UPDATE: March 18, 2020
On March 18, 2020, the Canadian and US governments announced that the Canada-US border will be closing to all non-essential travel between Canada and the USA, such as travel for tourism or recreation. These border restrictions will take effect within “hours or days”. Both governments have indicated that today’s announcement is not intended to restrict commerce and trade. Cross-border entry will continue to be permitted to maintain essential services and supply chain processes. This includes workers who are traveling to provide essential goods and services, such as truck drivers and healthcare workers.
Canadian citizens will still be allowed to return to Canada via air travel, per the information released on March 16 (noted below). The Canadian government has now clarified that Canadians crossing at a land border will be screened for COVID-19 symptoms. If a Canadian citizen is symptomatic, they will be allowed into the country and immediately referred to public health authorities on the Canadian side of the border.
The Canadian government has also clarified that work permit and study permit holders who are in the USA but ordinarily reside in Canada, are only permitted re-entry to Canada if they have been in Canada or the USA for 14 days prior to entry.
This is a developing story and additional details will be posted as they become available.
On March 16, 2020, Prime Minister Justin Trudeau announced that travel restrictions will be implemented on those entering Canada via international flights, beginning on March 18, 2020 at 12:00pm EST (noon). These restrictions are the latest ones in a series of measures taken by the Canadian government to limit the spread of the COVID-19 virus in Canada. Below is a summary of what has been confirmed so far. This is a rapidly evolving situation and we anticipate further changes and clarifications in the coming days. We are monitoring the situation closely, and will continue to communicate updates as soon as they become available.
What We Know
Beginning March 18, 2020 at 12:00pm EST (noon), the following changes will come into effect:
- International flights will be redirected to four airports: Toronto Pearson International Airport, Vancouver International Airport, Montréal-Trudeau International Airport, and Calgary International Airport.
- Domestic flights, and flights arriving from the USA, Mexico, the Caribbean or St. Pierre-et-Miquelon will not be limited to these four airports.
- Foreign nationals will not be permitted to enter Canada by air travel, with few exceptions. The exceptions include:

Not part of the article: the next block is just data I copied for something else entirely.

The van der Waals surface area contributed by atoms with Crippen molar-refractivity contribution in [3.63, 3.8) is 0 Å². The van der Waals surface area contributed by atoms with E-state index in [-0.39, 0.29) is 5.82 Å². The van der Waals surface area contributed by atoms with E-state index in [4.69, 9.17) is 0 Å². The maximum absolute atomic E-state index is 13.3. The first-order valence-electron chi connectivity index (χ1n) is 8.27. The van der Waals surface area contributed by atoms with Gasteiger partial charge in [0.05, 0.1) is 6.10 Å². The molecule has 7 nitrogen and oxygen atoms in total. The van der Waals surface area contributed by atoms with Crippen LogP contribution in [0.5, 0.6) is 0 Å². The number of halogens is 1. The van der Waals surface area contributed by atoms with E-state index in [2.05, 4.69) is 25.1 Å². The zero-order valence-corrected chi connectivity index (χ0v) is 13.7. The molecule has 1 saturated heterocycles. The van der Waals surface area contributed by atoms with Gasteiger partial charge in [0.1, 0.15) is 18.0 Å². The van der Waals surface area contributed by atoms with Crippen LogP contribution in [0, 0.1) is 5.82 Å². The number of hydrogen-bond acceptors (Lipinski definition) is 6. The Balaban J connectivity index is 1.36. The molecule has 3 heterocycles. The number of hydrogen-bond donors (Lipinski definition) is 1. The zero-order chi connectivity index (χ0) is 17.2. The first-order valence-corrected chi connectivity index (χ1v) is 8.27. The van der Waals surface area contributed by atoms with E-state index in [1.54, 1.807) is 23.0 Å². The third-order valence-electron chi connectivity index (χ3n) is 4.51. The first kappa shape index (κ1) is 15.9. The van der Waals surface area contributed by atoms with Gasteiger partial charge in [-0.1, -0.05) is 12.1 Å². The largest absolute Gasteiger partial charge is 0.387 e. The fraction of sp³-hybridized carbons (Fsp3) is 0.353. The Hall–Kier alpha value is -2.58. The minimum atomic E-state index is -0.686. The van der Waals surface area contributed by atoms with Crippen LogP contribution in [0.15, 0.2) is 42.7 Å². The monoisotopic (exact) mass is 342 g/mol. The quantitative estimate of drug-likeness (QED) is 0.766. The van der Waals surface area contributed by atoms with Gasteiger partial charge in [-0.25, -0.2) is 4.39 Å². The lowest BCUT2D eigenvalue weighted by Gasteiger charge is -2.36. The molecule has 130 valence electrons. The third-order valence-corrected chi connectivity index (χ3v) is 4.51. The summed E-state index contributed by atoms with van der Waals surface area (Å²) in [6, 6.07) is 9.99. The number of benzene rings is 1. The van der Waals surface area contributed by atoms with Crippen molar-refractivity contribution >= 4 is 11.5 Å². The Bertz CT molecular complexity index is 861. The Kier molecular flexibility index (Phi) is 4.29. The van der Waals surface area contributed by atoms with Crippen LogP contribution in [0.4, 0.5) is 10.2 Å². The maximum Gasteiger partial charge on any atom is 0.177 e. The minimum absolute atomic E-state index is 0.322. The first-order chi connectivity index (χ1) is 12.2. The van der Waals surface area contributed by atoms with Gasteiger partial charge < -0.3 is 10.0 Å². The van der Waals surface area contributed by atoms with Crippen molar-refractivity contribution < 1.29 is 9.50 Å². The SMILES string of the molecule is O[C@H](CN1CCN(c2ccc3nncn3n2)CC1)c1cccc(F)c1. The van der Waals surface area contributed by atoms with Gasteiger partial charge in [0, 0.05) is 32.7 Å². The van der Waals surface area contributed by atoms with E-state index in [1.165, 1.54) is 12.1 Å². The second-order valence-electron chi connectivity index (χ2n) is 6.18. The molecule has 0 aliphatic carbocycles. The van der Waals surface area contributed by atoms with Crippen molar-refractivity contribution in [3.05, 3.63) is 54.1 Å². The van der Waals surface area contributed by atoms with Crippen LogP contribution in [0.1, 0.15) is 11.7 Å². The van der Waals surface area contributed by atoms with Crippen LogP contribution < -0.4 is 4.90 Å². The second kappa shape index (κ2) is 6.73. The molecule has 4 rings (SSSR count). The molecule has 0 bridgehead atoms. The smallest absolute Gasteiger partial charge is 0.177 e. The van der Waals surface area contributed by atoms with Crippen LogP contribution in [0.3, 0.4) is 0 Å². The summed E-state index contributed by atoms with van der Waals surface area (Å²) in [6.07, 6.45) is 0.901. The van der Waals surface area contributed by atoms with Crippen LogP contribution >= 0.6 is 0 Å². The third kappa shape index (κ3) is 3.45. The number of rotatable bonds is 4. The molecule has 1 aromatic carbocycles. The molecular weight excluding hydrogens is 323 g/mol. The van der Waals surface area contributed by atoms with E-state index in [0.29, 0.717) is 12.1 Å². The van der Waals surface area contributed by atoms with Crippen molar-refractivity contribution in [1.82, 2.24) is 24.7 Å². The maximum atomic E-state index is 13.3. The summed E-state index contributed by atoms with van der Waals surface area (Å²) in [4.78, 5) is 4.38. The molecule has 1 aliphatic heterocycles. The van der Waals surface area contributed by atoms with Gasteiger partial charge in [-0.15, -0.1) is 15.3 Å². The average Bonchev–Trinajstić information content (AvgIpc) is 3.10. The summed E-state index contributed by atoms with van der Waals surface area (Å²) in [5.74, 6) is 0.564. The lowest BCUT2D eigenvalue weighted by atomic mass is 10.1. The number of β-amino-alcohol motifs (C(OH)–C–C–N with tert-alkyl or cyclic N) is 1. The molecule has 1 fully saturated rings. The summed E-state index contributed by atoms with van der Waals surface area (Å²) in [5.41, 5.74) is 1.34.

- Foreign nationals who are in transit to a 3rd country.
- Foreign nationals who are “essential workers”, including (but not limited to):
- Workers who are essential to the movement of goods and people (e.g. air crews)
- Healthcare workers
- Immediate family members of Canadian citizens.
- US Citizens who have been residing in the USA or Canada in the last 14 days.
- Asymptomatic Canadian citizens and Permanent Residents (PRs) will continue to be permitted to enter Canada by air travel.
- Airlines will conduct a basic health assessment of all air travelers prior to boarding an international flight to Canada.
- Anyone who presents COVID-19 symptoms will not be permitted to board an international flight to Canada, regardless of nationality.
- Airlines will conduct a pre-boarding health assessment for all travelers. This assessment involves asking simple health questions, looking for visible signs of illness before boarding, and possibly referring the traveler for a further medical assessment.
- Travelers who present COVID-19 symptoms will not be permitted to board an international flight to Canada for a period of 14 days, or until they present a medical certificate that confirms the patient does not carry the virus.
- The Government of Canada will provide support to Canadians affected by COVID-19 abroad. Canadians stuck abroad should get in touch with their local consular services.
Travelers who enter Canada are instructed to self-isolate for a period of 14 days upon arrival, with limited exceptions for healthy essential workers. The above updates will not apply to travel related to commerce or trade.
As the global response to the COVID-19 pandemic continues to rapidly evolve, employers are increasingly faced with around-the-clock challenges on how to support employees and their families in these unprecedented times. Frequent touch points with international assignees and travelers, and an assessment of immigration considerations and strategies, are critical now more than ever.
Please contact your Baker McKenzie lawyers (above) for more information.
You can also subscribe to our blogs, Canadian Labour and Employment Law and The Employer Report to keep up with employment and labour law developments in Canada or access our Coronavirus Resource Center for global information on the impact of this situation on your business and what you can do to manage these risks. It covers areas of immediate concerns such as employer obligations, contract issues, supply chain disruption, financing and force majeure, as well as more forward looking issues such as practical impact on transactions and IPO activity.